While far from the true kind of unlimited flight pass that some airlines had in the 1980s and quickly cut due to lost profits, Frontier’s GoWild! Pass proved so popular that the airline ended up bringing it back again and again as well as launching special versions for children and seasonal travelers.
The latest expansion of the Frontier Pass is a partnership with apartment rental platform Landing. The startup began out of Alabama and grew fast through a model of offering fully furnished apartments for rent for periods shorter than a traditional lease but longer than a hotel or Airbnb (ABNB) in different parts of the U.S.
The promotion is tailored toward young remote workers who travel frequently.
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New promotion promises to combine ‘living and travel’ for an ‘ultimate adventure’
It also has a subscription service called Standby in which members can pay a starting fee of $1,495 per month in order to stay in any of the apartments in 375 cities across the country available on the platform within a few day’s notice.
As part of the partnership, those who sign up will also get the GoWild! Pass that Frontier is currently selling for an early-bird rate of $399 for summer 2023 and $599 for the year from May 2024 to 2025.
“Nomad Pass combines two innovative product offerings across living and travel, and they couldn’t be more complementary,” Landing’s Chief Marketing Officer Russ Brodmerkle said in a statement. “It’s tailor-made for people embracing a flexible lifestyle and the ability to travel frequently – we’re proud to partner with Frontier to deliver the ultimate adventure at an affordable price.”
Are these flight and rent subscriptions worth it? Here is what you need to know
The promotion is evidently tailored toward remote workers who travel frequently and hop between different cities at a moment’s notice. Together, the combined promotion is called the Nomad Pass and has the same limitations as the two passes alone. The Standby membership does not include homes in New York or California due to the high cost of rent in those states and stricter laws around short-term housing.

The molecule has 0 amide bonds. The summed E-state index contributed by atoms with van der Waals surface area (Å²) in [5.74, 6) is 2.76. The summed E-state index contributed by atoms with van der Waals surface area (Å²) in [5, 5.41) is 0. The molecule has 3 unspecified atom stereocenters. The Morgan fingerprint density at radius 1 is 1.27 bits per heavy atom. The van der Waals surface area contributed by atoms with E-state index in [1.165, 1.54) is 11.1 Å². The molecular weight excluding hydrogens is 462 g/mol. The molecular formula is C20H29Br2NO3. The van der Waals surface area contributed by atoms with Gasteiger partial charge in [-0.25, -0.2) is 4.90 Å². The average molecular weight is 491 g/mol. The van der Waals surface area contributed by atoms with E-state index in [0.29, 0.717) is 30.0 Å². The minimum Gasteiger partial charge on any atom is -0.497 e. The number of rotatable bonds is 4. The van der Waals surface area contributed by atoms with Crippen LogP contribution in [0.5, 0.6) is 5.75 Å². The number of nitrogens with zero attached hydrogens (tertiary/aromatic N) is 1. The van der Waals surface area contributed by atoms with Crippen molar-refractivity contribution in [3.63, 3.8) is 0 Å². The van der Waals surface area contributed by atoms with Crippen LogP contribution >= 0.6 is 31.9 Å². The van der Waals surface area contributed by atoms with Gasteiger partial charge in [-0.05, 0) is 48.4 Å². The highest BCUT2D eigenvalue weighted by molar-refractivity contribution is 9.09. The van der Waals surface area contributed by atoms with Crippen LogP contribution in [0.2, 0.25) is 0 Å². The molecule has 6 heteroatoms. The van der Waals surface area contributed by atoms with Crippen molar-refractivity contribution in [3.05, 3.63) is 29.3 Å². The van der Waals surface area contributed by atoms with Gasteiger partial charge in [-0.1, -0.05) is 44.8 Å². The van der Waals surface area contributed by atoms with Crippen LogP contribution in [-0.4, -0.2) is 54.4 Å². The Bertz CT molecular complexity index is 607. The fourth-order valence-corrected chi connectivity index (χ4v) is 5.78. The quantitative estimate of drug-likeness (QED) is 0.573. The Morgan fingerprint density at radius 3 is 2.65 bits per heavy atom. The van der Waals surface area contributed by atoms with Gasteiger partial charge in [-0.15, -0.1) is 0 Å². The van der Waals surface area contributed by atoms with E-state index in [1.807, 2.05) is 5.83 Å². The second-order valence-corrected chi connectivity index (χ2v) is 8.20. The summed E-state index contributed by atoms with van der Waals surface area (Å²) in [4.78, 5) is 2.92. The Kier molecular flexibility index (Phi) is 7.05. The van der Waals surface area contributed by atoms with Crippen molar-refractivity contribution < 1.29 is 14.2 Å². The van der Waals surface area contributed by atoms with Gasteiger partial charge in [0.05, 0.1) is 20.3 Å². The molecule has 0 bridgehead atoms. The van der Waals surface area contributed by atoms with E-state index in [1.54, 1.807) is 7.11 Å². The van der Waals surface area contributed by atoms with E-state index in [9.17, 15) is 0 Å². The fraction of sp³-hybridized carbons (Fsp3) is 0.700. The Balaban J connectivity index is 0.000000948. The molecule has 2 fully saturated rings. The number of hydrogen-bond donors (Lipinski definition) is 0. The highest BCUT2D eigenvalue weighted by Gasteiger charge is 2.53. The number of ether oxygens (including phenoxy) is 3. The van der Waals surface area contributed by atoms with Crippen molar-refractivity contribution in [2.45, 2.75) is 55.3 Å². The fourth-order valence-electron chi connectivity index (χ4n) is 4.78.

The GoWild! Pass, in turn, has its own limitations ranging from blackout dates during popular summer and holiday travel periods as well as the airport taxes and extra fees that one will have to pay for baggage and seat selection. Flights are also subject to availability so one may occasionally find that the route one needs to take as part of the pass is fully booked.
Another important factor to consider is that Frontier often does not fly out of a given city’s most central airport. In Los Angeles, travelers would not leave from LAX but John Wayne Airport in Santa Ana or Ontario International Airport around 50 miles outside of town which would make the pass a good deal only for those who can access these airports without a hefty Uber (UBER) fee.
“The Frontier Airlines GoWild! Pass is a great value and terrific opportunity for anyone with flexibility in their travel plans and can be used across our entire network of domestic and international destinations,” Frontier’s Vice President of Pricing and Revenue Management James Fenner said in a statement.